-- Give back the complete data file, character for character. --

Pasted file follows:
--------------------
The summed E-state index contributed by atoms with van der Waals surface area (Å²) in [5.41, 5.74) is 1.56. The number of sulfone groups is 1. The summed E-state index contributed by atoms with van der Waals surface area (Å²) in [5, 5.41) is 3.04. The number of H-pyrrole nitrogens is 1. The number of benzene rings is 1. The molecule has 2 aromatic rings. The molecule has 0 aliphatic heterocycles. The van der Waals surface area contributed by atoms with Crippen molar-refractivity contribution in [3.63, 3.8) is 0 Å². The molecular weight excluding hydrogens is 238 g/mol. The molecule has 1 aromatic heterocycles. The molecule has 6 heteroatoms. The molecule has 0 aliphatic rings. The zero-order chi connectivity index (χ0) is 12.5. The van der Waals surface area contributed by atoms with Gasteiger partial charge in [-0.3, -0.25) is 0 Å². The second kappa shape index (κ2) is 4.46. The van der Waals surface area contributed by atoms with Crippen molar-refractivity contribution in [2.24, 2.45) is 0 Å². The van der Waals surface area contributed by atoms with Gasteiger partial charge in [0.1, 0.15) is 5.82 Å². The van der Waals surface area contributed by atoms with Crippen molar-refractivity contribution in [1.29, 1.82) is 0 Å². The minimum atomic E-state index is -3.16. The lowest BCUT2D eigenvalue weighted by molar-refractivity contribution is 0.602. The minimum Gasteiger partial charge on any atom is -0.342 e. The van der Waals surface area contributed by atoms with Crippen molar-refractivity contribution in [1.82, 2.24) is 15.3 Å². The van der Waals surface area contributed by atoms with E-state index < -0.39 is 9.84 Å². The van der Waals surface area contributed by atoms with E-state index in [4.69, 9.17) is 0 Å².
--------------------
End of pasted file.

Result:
The summed E-state index contributed by atoms with van der Waals surface area (Å²) in [5.41, 5.74) is 1.56. The number of sulfone groups is 1. The summed E-state index contributed by atoms with van der Waals surface area (Å²) in [5, 5.41) is 3.04. The number of H-pyrrole nitrogens is 1. The number of benzene rings is 1. The molecule has 2 aromatic rings. The molecule has 0 aliphatic heterocycles. The van der Waals surface area contributed by atoms with Crippen molar-refractivity contribution in [3.63, 3.8) is 0 Å². The molecular weight excluding hydrogens is 238 g/mol. The molecule has 1 aromatic heterocycles. The molecule has 6 heteroatoms. The molecule has 0 aliphatic rings. The zero-order chi connectivity index (χ0) is 12.5. The van der Waals surface area contributed by atoms with Gasteiger partial charge in [-0.3, -0.25) is 0 Å². The second kappa shape index (κ2) is 4.46. The van der Waals surface area contributed by atoms with Crippen molar-refractivity contribution in [2.24, 2.45) is 0 Å². The van der Waals surface area contributed by atoms with Gasteiger partial charge in [0.1, 0.15) is 5.82 Å². The van der Waals surface area contributed by atoms with Crippen molar-refractivity contribution in [1.29, 1.82) is 0 Å². The minimum atomic E-state index is -3.16. The lowest BCUT2D eigenvalue weighted by molar-refractivity contribution is 0.602. The minimum Gasteiger partial charge on any atom is -0.342 e. The van der Waals surface area contributed by atoms with Crippen molar-refractivity contribution in [1.82, 2.24) is 15.3 Å². The van der Waals surface area contributed by atoms with E-state index < -0.39 is 9.84 Å². The van der Waals surface area contributed by atoms with E-state index in [4.69, 9.17) is 0 Å².